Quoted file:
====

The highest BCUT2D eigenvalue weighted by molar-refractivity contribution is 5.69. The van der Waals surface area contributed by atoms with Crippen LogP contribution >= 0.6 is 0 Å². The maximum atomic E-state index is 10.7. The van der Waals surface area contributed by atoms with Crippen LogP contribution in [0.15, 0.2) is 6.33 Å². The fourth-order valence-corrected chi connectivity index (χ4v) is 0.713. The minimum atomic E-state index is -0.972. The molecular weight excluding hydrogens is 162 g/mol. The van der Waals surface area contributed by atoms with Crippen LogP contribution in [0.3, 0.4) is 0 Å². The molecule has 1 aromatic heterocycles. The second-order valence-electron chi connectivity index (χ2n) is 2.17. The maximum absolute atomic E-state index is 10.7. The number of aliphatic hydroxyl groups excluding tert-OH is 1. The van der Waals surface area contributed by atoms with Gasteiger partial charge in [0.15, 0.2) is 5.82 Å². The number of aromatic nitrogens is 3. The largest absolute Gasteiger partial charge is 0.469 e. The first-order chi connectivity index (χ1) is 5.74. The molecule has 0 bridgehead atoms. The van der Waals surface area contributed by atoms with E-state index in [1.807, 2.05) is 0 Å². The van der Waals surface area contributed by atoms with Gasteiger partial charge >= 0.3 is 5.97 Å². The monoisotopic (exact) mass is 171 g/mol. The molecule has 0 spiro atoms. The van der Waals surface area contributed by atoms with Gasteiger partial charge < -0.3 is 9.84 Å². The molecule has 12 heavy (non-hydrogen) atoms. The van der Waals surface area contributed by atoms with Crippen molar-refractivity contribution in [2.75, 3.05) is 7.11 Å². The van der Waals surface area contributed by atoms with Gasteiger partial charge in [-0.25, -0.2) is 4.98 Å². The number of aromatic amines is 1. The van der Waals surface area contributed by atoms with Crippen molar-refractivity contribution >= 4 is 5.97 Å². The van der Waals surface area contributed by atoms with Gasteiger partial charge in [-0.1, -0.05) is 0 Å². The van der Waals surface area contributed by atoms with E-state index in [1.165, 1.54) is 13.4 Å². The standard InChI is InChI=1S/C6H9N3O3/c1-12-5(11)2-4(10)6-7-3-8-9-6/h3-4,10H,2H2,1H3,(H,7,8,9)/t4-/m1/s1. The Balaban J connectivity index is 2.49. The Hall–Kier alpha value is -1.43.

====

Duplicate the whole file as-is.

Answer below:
The highest BCUT2D eigenvalue weighted by molar-refractivity contribution is 5.69. The van der Waals surface area contributed by atoms with Crippen LogP contribution >= 0.6 is 0 Å². The maximum atomic E-state index is 10.7. The van der Waals surface area contributed by atoms with Crippen LogP contribution in [0.15, 0.2) is 6.33 Å². The fourth-order valence-corrected chi connectivity index (χ4v) is 0.713. The minimum atomic E-state index is -0.972. The molecular weight excluding hydrogens is 162 g/mol. The van der Waals surface area contributed by atoms with Crippen LogP contribution in [0.3, 0.4) is 0 Å². The molecule has 1 aromatic heterocycles. The second-order valence-electron chi connectivity index (χ2n) is 2.17. The maximum absolute atomic E-state index is 10.7. The number of aliphatic hydroxyl groups excluding tert-OH is 1. The van der Waals surface area contributed by atoms with Gasteiger partial charge in [0.15, 0.2) is 5.82 Å². The number of aromatic nitrogens is 3. The largest absolute Gasteiger partial charge is 0.469 e. The first-order chi connectivity index (χ1) is 5.74. The molecule has 0 bridgehead atoms. The van der Waals surface area contributed by atoms with E-state index in [1.807, 2.05) is 0 Å². The van der Waals surface area contributed by atoms with Gasteiger partial charge >= 0.3 is 5.97 Å². The monoisotopic (exact) mass is 171 g/mol. The molecule has 0 spiro atoms. The van der Waals surface area contributed by atoms with Gasteiger partial charge < -0.3 is 9.84 Å². The molecule has 12 heavy (non-hydrogen) atoms. The van der Waals surface area contributed by atoms with Crippen molar-refractivity contribution in [2.75, 3.05) is 7.11 Å². The van der Waals surface area contributed by atoms with Gasteiger partial charge in [-0.25, -0.2) is 4.98 Å². The number of aromatic amines is 1. The van der Waals surface area contributed by atoms with Crippen molar-refractivity contribution >= 4 is 5.97 Å². The van der Waals surface area contributed by atoms with Gasteiger partial charge in [-0.1, -0.05) is 0 Å². The van der Waals surface area contributed by atoms with E-state index in [1.165, 1.54) is 13.4 Å². The standard InChI is InChI=1S/C6H9N3O3/c1-12-5(11)2-4(10)6-7-3-8-9-6/h3-4,10H,2H2,1H3,(H,7,8,9)/t4-/m1/s1. The Balaban J connectivity index is 2.49. The Hall–Kier alpha value is -1.43.